Darren Gee says that things can only get better because they can’t get much worse.
“The level of despondency that has befallen the Canadian oil and gas industry lately is unlike any I’ve ever experienced in my almost 30 year career,” the CEO of Peyto Exploration & Development writes in his latest monthly president’s report.
The cause for Gee’s optimism — apart from the reductive darkest-before-dawn scenario — is that, conceivably, supportive political leadership could one day return to Alberta, remove the roadblocks to oil and gas development, encourage investment in western Canada’s abundant undeveloped resources and potentially ride a decade-long wave of rising commodity prices.
“It’s not so far-fetched,” he writes.
His hope has an historical precedent. The National Energy Program [NEP] of the early 1980s coincided with a global recession and an oil price drop from $30/bbl to $15/bbl.
Industry historians have likened the current environment to the NEP era, with similar impacts on the industry:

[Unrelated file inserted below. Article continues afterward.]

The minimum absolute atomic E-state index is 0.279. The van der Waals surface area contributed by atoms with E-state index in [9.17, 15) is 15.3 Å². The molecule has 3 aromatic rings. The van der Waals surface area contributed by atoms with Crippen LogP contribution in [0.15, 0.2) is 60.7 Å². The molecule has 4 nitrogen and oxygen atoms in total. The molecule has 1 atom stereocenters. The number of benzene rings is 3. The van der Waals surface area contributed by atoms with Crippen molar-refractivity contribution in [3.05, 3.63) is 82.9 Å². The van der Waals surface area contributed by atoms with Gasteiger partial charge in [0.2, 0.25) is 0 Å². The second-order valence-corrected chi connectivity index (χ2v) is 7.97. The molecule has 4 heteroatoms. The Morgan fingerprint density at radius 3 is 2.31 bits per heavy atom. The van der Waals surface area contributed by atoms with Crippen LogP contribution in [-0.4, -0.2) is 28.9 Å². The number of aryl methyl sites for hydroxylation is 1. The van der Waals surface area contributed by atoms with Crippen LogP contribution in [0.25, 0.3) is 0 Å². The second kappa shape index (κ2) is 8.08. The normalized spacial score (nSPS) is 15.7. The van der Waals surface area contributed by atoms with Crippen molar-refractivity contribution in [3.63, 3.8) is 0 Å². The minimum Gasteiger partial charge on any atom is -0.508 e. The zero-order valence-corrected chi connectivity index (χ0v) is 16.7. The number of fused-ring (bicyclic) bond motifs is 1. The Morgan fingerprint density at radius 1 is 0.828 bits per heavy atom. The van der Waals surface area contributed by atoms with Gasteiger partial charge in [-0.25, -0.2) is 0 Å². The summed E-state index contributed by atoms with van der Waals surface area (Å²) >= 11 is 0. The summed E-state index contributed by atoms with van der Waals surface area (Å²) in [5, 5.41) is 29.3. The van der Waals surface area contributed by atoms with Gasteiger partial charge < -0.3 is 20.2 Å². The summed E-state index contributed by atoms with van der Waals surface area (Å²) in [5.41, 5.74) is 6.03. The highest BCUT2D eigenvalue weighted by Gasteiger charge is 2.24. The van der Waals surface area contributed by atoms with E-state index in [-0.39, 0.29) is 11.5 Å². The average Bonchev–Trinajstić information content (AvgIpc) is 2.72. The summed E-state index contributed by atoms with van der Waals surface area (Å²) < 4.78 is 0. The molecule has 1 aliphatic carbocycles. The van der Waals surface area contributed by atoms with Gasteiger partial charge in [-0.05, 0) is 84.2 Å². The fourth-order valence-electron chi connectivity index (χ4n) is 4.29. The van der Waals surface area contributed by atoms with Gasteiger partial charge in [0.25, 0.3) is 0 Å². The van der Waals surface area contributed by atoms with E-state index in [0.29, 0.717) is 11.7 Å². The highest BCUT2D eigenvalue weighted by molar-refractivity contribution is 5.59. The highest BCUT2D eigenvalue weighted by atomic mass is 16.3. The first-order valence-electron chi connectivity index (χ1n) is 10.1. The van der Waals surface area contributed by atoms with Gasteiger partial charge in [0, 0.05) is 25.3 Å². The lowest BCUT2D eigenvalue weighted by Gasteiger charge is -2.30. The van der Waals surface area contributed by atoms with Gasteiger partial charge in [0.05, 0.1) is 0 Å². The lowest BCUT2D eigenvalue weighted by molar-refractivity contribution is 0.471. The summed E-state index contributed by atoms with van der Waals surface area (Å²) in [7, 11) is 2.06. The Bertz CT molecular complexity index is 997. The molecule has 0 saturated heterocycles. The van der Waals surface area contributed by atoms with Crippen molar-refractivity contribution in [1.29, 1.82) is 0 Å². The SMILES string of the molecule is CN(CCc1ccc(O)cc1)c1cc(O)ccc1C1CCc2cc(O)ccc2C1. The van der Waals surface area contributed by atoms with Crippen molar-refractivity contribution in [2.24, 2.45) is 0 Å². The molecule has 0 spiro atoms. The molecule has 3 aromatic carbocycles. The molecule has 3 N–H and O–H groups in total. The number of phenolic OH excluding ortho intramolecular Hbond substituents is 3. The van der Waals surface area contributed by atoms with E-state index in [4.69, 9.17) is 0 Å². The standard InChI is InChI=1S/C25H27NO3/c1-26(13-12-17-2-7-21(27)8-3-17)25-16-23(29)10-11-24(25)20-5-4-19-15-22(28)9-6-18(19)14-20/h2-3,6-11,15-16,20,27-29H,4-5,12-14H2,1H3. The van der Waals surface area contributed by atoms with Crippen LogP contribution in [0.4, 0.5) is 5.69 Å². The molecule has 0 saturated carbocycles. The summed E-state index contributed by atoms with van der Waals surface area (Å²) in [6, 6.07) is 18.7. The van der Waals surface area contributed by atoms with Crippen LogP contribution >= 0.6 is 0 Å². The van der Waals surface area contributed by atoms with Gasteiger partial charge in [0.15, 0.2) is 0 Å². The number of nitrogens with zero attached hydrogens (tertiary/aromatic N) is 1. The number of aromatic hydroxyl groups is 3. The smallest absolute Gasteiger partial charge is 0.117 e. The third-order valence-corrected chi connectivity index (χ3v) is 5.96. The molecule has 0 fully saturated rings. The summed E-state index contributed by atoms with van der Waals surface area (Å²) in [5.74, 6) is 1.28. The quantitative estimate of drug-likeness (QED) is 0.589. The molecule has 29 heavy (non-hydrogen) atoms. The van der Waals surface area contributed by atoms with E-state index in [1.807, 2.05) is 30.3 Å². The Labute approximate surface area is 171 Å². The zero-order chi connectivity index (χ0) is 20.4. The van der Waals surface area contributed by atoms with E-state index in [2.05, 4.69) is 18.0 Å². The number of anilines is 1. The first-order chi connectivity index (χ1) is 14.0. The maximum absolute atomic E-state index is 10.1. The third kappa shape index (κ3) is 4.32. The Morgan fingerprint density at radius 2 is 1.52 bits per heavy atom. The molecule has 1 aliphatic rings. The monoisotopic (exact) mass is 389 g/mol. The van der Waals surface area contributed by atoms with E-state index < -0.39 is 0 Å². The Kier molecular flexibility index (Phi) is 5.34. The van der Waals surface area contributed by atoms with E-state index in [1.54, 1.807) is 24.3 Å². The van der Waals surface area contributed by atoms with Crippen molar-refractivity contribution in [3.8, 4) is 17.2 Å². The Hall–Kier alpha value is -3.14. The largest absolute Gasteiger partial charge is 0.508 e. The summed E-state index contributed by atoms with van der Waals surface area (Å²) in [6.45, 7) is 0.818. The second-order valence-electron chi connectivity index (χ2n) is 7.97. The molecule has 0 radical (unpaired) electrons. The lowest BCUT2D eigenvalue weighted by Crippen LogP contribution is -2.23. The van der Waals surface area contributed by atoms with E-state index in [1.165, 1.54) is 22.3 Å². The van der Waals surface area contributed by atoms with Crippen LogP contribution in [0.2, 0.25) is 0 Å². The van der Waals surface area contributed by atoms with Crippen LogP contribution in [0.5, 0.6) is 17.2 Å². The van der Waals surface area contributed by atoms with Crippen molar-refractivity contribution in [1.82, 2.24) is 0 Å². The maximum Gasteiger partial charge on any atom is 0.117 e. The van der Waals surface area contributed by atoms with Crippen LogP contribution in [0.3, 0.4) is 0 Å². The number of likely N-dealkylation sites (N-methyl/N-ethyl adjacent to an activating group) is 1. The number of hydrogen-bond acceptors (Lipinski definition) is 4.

- Delayed development of the oilsands and other major resource development projects
- American and foreign oil companies selling off Canadian assets
- Heavy job losses to Alberta
A strong provincial voice for the industry and Western Canadian provinces eventually brought an end to the NEP, according to Gee.
“There is no reason to believe that Alberta cannot again elect a political leader to be such a voice, and advocate for the Alberta people and the industries that provide our high standard of living.”
Such a leader would fight to reduce the regulations and high taxes currently facing western Canada’s oil and gas industry.
After all, this is a well-endowed industry. In 2016, it was assessed with more unconventional and conventional ultimate recoverable reserves than ever before.
This is also a time when global natural gas consumption is at record highs.
“Since we do a superior job of sustainable and environmentally responsible resource development when fairly compared to any other jurisdiction, we should be promoting ourselves as the logical choice to provide those resources and be justifying why capital should be invested here versus elsewhere,” Gee says.
Reading the tea leaves of natural gas production, commodity pricing and hedging patterns, Gee also suggests that “perhaps we are at the beginning” of a reversal from a supply-driven marketplace to a demand-driven marketplace, which could usher in a decade of rising natural gas prices.
To Gee’s first point, though, any potential political change is still, at best, two years away.